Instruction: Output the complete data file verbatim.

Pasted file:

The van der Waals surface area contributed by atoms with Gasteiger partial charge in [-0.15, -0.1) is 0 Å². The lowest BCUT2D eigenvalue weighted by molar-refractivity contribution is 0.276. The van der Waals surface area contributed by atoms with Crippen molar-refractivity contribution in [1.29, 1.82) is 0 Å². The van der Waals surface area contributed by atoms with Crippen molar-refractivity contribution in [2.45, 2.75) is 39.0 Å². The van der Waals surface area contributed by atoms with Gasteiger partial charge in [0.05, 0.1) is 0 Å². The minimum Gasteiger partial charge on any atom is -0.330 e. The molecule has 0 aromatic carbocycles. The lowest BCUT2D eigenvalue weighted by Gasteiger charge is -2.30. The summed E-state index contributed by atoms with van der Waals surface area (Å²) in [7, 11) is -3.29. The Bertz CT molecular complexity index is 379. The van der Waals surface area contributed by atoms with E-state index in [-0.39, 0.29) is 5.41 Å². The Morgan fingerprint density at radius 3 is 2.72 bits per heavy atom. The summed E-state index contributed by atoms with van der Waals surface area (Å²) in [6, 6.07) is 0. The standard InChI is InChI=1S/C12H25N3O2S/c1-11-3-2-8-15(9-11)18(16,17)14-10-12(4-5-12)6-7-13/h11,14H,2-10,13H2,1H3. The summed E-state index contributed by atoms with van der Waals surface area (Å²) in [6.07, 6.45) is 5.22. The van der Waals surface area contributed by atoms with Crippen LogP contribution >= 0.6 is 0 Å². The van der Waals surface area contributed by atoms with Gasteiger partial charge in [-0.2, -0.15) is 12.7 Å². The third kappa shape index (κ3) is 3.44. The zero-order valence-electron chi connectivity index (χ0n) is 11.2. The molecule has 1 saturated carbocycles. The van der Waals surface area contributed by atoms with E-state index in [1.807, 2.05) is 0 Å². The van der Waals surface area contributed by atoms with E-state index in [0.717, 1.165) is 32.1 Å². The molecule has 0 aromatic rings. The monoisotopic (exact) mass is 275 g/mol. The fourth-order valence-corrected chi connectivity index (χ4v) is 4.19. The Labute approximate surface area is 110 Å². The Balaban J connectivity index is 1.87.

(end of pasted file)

The van der Waals surface area contributed by atoms with Gasteiger partial charge in [-0.15, -0.1) is 0 Å². The lowest BCUT2D eigenvalue weighted by molar-refractivity contribution is 0.276. The van der Waals surface area contributed by atoms with Crippen molar-refractivity contribution in [1.29, 1.82) is 0 Å². The van der Waals surface area contributed by atoms with Crippen molar-refractivity contribution in [2.45, 2.75) is 39.0 Å². The van der Waals surface area contributed by atoms with Gasteiger partial charge in [0.05, 0.1) is 0 Å². The minimum Gasteiger partial charge on any atom is -0.330 e. The molecule has 0 aromatic carbocycles. The lowest BCUT2D eigenvalue weighted by Gasteiger charge is -2.30. The summed E-state index contributed by atoms with van der Waals surface area (Å²) in [7, 11) is -3.29. The Bertz CT molecular complexity index is 379. The van der Waals surface area contributed by atoms with E-state index in [-0.39, 0.29) is 5.41 Å². The Morgan fingerprint density at radius 3 is 2.72 bits per heavy atom. The summed E-state index contributed by atoms with van der Waals surface area (Å²) in [6, 6.07) is 0. The standard InChI is InChI=1S/C12H25N3O2S/c1-11-3-2-8-15(9-11)18(16,17)14-10-12(4-5-12)6-7-13/h11,14H,2-10,13H2,1H3. The summed E-state index contributed by atoms with van der Waals surface area (Å²) in [6.07, 6.45) is 5.22. The van der Waals surface area contributed by atoms with Crippen LogP contribution >= 0.6 is 0 Å². The van der Waals surface area contributed by atoms with Gasteiger partial charge in [-0.2, -0.15) is 12.7 Å². The third kappa shape index (κ3) is 3.44. The zero-order valence-electron chi connectivity index (χ0n) is 11.2. The molecule has 1 saturated carbocycles. The van der Waals surface area contributed by atoms with E-state index in [1.807, 2.05) is 0 Å². The van der Waals surface area contributed by atoms with E-state index in [0.717, 1.165) is 32.1 Å². The molecule has 0 aromatic rings. The monoisotopic (exact) mass is 275 g/mol. The fourth-order valence-corrected chi connectivity index (χ4v) is 4.19. The Labute approximate surface area is 110 Å². The Balaban J connectivity index is 1.87.